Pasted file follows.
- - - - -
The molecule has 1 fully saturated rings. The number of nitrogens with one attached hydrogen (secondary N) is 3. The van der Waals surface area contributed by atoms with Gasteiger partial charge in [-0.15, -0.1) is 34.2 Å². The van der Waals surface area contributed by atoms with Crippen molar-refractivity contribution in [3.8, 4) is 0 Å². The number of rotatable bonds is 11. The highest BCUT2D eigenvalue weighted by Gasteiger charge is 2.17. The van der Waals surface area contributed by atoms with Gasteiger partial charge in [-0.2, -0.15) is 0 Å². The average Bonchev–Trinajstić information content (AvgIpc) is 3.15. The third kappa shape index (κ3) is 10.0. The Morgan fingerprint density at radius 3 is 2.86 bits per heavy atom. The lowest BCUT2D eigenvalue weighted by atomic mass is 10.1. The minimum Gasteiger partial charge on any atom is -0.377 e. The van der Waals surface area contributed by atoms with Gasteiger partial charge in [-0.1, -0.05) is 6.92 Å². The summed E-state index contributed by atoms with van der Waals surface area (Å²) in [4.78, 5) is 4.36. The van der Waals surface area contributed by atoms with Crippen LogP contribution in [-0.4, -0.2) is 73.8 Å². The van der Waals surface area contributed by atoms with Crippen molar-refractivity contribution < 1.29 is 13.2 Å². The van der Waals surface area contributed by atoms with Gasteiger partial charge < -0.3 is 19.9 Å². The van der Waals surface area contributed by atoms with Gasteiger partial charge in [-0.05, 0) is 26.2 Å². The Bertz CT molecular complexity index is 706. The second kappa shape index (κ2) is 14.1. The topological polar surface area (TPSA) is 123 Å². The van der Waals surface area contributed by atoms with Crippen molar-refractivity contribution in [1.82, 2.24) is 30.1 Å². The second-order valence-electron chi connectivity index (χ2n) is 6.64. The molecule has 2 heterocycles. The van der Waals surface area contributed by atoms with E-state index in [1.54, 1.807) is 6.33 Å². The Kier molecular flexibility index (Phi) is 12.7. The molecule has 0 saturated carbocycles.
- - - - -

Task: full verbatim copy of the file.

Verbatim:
The molecule has 1 fully saturated rings. The number of nitrogens with one attached hydrogen (secondary N) is 3. The van der Waals surface area contributed by atoms with Gasteiger partial charge in [-0.15, -0.1) is 34.2 Å². The van der Waals surface area contributed by atoms with Crippen molar-refractivity contribution in [3.8, 4) is 0 Å². The number of rotatable bonds is 11. The highest BCUT2D eigenvalue weighted by Gasteiger charge is 2.17. The van der Waals surface area contributed by atoms with Gasteiger partial charge in [-0.2, -0.15) is 0 Å². The average Bonchev–Trinajstić information content (AvgIpc) is 3.15. The third kappa shape index (κ3) is 10.0. The Morgan fingerprint density at radius 3 is 2.86 bits per heavy atom. The lowest BCUT2D eigenvalue weighted by atomic mass is 10.1. The minimum Gasteiger partial charge on any atom is -0.377 e. The van der Waals surface area contributed by atoms with Gasteiger partial charge in [-0.1, -0.05) is 6.92 Å². The summed E-state index contributed by atoms with van der Waals surface area (Å²) in [4.78, 5) is 4.36. The van der Waals surface area contributed by atoms with Crippen LogP contribution in [-0.4, -0.2) is 73.8 Å². The van der Waals surface area contributed by atoms with Crippen molar-refractivity contribution < 1.29 is 13.2 Å². The van der Waals surface area contributed by atoms with Gasteiger partial charge < -0.3 is 19.9 Å². The van der Waals surface area contributed by atoms with Gasteiger partial charge in [-0.05, 0) is 26.2 Å². The Bertz CT molecular complexity index is 706. The second kappa shape index (κ2) is 14.1. The topological polar surface area (TPSA) is 123 Å². The van der Waals surface area contributed by atoms with Crippen molar-refractivity contribution in [1.82, 2.24) is 30.1 Å². The second-order valence-electron chi connectivity index (χ2n) is 6.64. The molecule has 2 heterocycles. The van der Waals surface area contributed by atoms with E-state index in [1.54, 1.807) is 6.33 Å². The Kier molecular flexibility index (Phi) is 12.7. The molecule has 0 saturated carbocycles.